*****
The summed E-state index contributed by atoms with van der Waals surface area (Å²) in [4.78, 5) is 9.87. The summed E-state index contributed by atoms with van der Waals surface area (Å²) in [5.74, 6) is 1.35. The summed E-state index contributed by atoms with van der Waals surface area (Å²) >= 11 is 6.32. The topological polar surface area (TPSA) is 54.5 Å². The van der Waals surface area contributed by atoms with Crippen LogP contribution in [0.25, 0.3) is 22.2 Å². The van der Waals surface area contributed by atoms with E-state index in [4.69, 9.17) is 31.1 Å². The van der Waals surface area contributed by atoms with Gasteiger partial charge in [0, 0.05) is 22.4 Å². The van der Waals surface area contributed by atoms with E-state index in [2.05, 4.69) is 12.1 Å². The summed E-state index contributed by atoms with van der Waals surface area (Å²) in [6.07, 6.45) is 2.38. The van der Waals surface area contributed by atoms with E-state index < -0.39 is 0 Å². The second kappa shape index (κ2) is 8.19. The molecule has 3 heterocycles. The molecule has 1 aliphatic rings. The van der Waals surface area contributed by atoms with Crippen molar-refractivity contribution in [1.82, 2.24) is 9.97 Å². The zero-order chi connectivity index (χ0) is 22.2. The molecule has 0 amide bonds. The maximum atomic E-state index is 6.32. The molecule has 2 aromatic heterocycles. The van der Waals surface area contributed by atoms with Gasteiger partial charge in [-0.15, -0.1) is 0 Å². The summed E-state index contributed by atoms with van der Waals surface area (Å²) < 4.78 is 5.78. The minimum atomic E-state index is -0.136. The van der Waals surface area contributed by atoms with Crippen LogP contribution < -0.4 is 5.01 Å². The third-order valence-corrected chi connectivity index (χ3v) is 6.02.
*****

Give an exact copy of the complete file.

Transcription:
The summed E-state index contributed by atoms with van der Waals surface area (Å²) in [4.78, 5) is 9.87. The summed E-state index contributed by atoms with van der Waals surface area (Å²) in [5.74, 6) is 1.35. The summed E-state index contributed by atoms with van der Waals surface area (Å²) >= 11 is 6.32. The topological polar surface area (TPSA) is 54.5 Å². The van der Waals surface area contributed by atoms with Crippen LogP contribution in [0.25, 0.3) is 22.2 Å². The van der Waals surface area contributed by atoms with E-state index in [4.69, 9.17) is 31.1 Å². The van der Waals surface area contributed by atoms with Gasteiger partial charge in [0, 0.05) is 22.4 Å². The van der Waals surface area contributed by atoms with E-state index in [2.05, 4.69) is 12.1 Å². The summed E-state index contributed by atoms with van der Waals surface area (Å²) in [6.07, 6.45) is 2.38. The van der Waals surface area contributed by atoms with E-state index < -0.39 is 0 Å². The second kappa shape index (κ2) is 8.19. The molecule has 3 heterocycles. The molecule has 1 aliphatic rings. The van der Waals surface area contributed by atoms with Crippen molar-refractivity contribution in [1.82, 2.24) is 9.97 Å². The zero-order chi connectivity index (χ0) is 22.2. The molecule has 0 amide bonds. The maximum atomic E-state index is 6.32. The molecule has 2 aromatic heterocycles. The van der Waals surface area contributed by atoms with Gasteiger partial charge in [-0.15, -0.1) is 0 Å². The summed E-state index contributed by atoms with van der Waals surface area (Å²) < 4.78 is 5.78. The minimum atomic E-state index is -0.136. The van der Waals surface area contributed by atoms with Crippen LogP contribution < -0.4 is 5.01 Å². The third-order valence-corrected chi connectivity index (χ3v) is 6.02.